Text messaging while driving is wrong regardless of driver's age

Tuesday, May 26, 2009 | 6:00 a.m. CDT; updated 10:26 a.m. CST, Thursday, February 18, 2010

As a sixth-generation Missourian, I have never thought of the people of our state as frivolous or immature. But that’s exactly how I felt after reading that the state legislature had passed a bill that would make it unlawful for motorists 17 and under to send or receive text messages while driving except in emergencies. At the time of this writing, the bill is awaiting the governor’s signature.

Now I can understand how passage of this bill would make the legislators feel that they had performed a public service. My problem is that I don’t see what age has to do with it. The wordage of this bill seems to imply that it’s OK for people over 17 to practice this ridiculous procedure. The fact is, that an out of control automobile is a lethal weapon, capable of killing or doing great harm to a human being. Personally, I think it should be unlawful for anyone to do this because it means that the automobile is not under his or her total control at the time they are text messaging. Are these messages so important that an individual cannot pull over to the side of the street and send it? How much value do we place on human life?

It just seems to me that sometimes our advanced technology is causing us to lose our common sense. I realize that we all like to think of ourselves as multi-taskers, capable of doing many things at once, but at the same time in our private moments most of are aware of our own shortcomings. Not only are people taking their hands and their minds from full attention to guiding their cars to talk on the phone and type messages, but they are also managing their coffee cup to drink from it, applying makeup to their face and painting their fingernails. And everyday we hear or read news stories about accidents that have been caused by this inattention.

As far as I’m concerned the only reason this lack of attention to driving is allowed to continue is because we have defined freedom as the ability to do anything we want to do at any time we want to do it.

So naturally the threat to human life has taken a back seat to the legislator’s fear of being thrown out of office because they have taken away privileges that should never been allowed in the first place. I truly believe that the majority of us are grown up enough that we don’t have to have a loved one hurt or killed by an inattentive driver to know that this is an unsafe practice.

Now, I know that some individuals feel that they have a constitutional right to use their technology when and where they please. To me this falls in the same category as a person’s right to use their freedom of speech to yell "fire" in a crowded theater. It gets down to the acceptance that actions have consequences and when you have truly learned that fact, it seems to me, you lose the desire to participate in activities that are potentially harmful to other people.

I always think of people from the Show-Me State as leaders, not followers. I like to think that if the other 49 states adopt this kind of law, Missourians will weigh the consequences and hang "tough." So, I guess the legislature just proved me wrong. But somehow I still can’t bring myself to compare us with the other idiots who think this kind of behavior is well and good.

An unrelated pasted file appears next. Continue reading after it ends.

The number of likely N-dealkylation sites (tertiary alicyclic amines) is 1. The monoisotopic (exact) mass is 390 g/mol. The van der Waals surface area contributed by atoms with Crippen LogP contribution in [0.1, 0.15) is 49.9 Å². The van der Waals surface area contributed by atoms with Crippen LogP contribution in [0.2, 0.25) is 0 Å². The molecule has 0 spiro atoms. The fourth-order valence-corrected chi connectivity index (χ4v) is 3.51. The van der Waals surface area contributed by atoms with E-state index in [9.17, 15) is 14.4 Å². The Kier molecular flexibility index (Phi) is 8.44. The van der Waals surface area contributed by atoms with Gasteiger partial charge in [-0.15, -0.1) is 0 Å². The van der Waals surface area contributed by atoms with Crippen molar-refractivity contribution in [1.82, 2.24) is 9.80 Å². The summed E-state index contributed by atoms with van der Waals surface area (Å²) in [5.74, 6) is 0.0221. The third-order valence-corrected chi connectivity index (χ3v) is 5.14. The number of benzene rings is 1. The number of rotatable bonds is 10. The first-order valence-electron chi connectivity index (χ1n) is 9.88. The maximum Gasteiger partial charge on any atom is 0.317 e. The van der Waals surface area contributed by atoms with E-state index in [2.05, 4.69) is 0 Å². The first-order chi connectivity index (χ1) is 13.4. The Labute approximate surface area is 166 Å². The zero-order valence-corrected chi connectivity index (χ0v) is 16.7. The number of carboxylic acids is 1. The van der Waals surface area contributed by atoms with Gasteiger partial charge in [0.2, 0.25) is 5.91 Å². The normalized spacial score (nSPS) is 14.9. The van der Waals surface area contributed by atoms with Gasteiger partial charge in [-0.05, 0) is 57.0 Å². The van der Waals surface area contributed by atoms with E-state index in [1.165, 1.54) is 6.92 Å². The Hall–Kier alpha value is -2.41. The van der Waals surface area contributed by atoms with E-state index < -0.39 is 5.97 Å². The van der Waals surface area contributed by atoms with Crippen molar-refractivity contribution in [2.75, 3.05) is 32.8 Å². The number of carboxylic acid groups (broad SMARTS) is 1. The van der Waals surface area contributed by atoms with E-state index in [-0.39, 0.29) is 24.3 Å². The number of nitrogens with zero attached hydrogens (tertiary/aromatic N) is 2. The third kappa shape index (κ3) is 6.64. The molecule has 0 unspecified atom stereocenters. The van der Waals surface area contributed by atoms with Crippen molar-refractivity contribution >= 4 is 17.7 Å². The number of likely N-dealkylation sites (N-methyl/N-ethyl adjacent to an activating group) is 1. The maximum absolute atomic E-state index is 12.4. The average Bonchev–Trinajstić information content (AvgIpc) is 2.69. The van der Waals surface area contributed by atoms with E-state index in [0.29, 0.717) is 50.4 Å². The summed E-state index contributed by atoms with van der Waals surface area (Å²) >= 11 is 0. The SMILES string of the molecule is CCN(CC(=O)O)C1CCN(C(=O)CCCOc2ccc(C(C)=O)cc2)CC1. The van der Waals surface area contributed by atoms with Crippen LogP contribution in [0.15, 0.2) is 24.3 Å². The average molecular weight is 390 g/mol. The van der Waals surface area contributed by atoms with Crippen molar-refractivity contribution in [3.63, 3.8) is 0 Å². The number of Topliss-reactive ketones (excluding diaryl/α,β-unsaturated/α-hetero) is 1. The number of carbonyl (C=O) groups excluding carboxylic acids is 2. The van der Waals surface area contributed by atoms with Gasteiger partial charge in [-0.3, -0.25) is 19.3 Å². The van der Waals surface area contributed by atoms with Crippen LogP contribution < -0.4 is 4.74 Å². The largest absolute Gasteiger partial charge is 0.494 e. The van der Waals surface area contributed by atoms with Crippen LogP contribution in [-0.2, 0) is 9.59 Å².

Actually, less than an hour ago, I was waiting at a stop light when a woman directly across from me proceeded to run the light while talking on her cell phone. This is not a rare occurrence. It’s one I encounter several times a week. Text messaging requires even more concentration.

I’m sure with the development of more hand-held gadgets, people will find more things to do while they drive. And with more and more cars on the road the situation will become even more dangerous. I guess we have come to the point where the fact that certain behavior is unwise and unsafe is not a good enough reason not to do it. It has to be made illegal if we are to be prevented from the practice.

So, it’s OK to call me old-fashioned. Believe me, I’d rather be considered out of touch rather than downright stupid. I can do several things at once, but I only intend to do them if they will not cause harm to other people.

Perhaps, I don’t have as many emergency messages to receive and send as some people do. If it comes to that, I guess I’ll just have to stay at home and sit by the telephone.

You can join the conversation with Rose M. Nolen by calling her at 882-5734 or e-mailing her at

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Anne Fisher May 26, 2009 | 8:52 a.m.

Before commenting on the bill, perhaps you should read it.You state that "The wordage of this bill seems to imply that it’s OK for people over 17 to practice this ridiculous procedure," However, the bill provides that "no person twenty-one years of age or younger operating a moving motor vehicle upon the highways of this state shall, by means of a hand-held electronic wireless communications device, send, read, or write a text message or electronic message." You may have a point that texting while driving is dangerous regardless of age, but try getting the facts down first.

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